This supports the authors’ hypothesis that explicitly advertising environmental benefits is more likely to be successful when people believe that products within the product category are often green, because the products are less likely to be perceived as performing poorly. The results of the first study are shown below.
Image: Figure 2, Usrey et al. Green product advertising strategy and typicality on performance evaluations.
Image: Figure 1, Usrey et al. Green product advertising strategy and typicality on purchase intent.
The second study surveyed 170 US respondents, who were asked to rate advertisements for washing machines under four conditions: implicit versus explicit environmental signals, and within those groups, an optional or non-optional “ecomode” - in this case a washing programme that reduces power and water usage.
When the respondents were told the ecomode was optional, they viewed product performance more favourably and were more likely to want to buy the product when implicit advertising was used, as opposed to explicit advertising.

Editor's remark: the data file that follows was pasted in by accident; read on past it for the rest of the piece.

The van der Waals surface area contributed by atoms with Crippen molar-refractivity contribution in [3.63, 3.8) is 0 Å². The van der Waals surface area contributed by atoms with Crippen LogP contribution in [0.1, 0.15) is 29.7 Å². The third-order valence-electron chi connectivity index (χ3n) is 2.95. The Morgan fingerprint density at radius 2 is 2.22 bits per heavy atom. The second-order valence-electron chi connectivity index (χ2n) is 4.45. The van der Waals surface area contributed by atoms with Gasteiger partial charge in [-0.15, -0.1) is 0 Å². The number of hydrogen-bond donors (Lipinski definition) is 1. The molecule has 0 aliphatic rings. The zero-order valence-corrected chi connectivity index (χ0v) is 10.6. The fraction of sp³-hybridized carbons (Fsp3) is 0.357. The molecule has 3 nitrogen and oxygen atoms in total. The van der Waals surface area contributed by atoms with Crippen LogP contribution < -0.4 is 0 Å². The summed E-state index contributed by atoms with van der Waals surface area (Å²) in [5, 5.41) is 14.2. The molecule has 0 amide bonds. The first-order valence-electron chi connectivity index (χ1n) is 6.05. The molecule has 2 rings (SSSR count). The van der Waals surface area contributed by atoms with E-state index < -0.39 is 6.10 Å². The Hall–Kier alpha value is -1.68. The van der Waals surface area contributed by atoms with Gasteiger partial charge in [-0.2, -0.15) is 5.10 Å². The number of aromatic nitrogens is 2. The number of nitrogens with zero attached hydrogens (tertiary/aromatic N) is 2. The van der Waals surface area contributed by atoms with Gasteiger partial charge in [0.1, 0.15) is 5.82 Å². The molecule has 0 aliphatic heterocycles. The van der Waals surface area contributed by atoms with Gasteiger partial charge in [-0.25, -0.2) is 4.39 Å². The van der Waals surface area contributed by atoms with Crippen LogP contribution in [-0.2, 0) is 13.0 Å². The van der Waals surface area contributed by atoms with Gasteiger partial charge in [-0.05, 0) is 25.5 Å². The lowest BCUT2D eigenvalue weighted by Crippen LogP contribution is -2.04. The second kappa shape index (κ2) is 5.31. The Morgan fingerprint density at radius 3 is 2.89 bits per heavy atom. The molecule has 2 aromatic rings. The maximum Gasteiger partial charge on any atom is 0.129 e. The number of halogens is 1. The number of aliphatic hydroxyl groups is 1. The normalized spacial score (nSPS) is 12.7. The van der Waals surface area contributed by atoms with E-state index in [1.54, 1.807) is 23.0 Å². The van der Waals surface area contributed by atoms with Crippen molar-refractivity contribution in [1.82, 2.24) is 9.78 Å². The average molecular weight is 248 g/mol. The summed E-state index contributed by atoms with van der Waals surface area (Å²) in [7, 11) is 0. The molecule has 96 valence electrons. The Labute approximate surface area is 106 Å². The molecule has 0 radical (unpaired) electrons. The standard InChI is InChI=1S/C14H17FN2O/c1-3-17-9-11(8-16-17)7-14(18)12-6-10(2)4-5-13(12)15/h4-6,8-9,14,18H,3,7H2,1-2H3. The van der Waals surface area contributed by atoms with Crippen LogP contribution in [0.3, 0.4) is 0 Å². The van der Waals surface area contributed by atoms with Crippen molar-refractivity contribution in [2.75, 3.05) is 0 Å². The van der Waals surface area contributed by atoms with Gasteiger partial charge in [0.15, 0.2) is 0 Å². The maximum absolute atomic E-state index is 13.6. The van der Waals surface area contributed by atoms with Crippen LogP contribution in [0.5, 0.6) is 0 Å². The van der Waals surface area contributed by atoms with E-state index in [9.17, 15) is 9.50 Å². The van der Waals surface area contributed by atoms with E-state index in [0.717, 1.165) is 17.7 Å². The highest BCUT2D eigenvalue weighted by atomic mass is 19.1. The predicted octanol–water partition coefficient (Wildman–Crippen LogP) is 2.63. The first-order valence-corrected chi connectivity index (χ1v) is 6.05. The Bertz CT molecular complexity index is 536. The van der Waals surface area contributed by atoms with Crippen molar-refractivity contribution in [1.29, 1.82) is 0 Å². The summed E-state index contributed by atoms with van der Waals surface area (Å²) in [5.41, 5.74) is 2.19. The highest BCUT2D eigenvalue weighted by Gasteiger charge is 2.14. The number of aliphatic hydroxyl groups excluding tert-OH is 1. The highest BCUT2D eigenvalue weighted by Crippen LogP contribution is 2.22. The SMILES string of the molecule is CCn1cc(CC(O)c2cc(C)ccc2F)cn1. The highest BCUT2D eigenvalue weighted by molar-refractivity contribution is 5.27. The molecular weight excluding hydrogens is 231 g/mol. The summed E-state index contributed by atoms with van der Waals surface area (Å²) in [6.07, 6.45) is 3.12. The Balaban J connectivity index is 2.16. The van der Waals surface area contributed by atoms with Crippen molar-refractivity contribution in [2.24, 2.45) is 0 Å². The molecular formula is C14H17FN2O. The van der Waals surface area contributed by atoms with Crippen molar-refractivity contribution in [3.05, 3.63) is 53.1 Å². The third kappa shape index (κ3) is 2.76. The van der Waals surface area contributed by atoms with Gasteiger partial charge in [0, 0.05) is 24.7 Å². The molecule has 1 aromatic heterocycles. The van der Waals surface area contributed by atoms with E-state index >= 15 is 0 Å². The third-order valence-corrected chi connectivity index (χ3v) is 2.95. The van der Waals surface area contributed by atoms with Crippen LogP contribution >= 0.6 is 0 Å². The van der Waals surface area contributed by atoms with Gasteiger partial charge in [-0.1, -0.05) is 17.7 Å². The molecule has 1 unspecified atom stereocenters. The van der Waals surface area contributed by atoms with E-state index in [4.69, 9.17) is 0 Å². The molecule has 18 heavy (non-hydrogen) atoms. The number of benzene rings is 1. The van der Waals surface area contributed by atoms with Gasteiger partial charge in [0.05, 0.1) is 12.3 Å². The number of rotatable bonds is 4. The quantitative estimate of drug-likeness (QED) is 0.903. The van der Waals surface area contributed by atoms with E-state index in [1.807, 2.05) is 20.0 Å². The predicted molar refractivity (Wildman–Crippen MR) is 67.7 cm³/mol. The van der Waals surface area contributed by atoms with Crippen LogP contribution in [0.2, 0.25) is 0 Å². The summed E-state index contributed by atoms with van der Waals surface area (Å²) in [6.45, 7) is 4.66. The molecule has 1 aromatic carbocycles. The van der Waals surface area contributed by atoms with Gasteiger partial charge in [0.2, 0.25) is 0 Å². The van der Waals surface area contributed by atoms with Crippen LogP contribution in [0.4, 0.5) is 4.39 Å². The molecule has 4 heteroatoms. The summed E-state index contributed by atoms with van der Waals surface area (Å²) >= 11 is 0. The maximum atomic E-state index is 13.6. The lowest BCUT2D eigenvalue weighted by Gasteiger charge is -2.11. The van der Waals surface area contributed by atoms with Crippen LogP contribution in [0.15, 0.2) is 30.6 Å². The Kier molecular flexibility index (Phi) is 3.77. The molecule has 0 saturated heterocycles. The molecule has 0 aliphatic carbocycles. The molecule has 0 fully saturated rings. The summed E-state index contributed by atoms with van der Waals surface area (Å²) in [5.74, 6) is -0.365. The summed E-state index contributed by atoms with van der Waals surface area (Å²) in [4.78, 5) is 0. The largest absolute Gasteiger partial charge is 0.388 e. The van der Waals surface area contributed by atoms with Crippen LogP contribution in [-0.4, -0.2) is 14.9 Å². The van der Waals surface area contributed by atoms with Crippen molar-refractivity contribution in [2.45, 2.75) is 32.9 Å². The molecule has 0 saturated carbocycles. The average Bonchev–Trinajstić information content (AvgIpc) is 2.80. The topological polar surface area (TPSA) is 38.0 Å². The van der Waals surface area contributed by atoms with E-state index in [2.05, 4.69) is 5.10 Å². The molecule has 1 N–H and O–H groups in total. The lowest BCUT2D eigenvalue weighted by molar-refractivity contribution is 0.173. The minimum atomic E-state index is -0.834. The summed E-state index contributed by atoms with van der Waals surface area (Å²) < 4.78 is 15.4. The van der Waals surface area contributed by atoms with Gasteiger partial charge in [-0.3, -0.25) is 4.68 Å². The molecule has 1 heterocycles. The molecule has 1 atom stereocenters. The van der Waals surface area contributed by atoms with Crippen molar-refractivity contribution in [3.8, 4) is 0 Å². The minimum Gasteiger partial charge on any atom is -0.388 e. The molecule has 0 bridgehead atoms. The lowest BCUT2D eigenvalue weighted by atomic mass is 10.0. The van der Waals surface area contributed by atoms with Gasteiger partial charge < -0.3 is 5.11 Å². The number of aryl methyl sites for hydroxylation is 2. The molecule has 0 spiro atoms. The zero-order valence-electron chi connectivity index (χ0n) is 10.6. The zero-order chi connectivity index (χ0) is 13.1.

When the respondents were not told the ecomode was optional, they were more likely to rate performance highly when explicit signals were used than when implicit signals were used. However, there was no significant difference in purchase intention between the explicit and implicit advertising strategies.
This supports the authors’ second hypothesis that explicit advertising of an optional green feature is likely to cause people to be sceptical about the product’s performance. This is because the optional mode means they view the product as being in a category where green products are unusual - and therefore, as shown in the first study, explicit advertising in this category is likely to backfire. In contrast, non-optional green features are better advertised with an explicit strategy. The results of the second study are shown below.
Image: Figure 3, Usrey et al. Green product advertising strategy and green attribute optionality on performance evaluations.
Image: Figure 4, Usrey et al. Green product advertising strategy and green attribute optionality on purchase intent.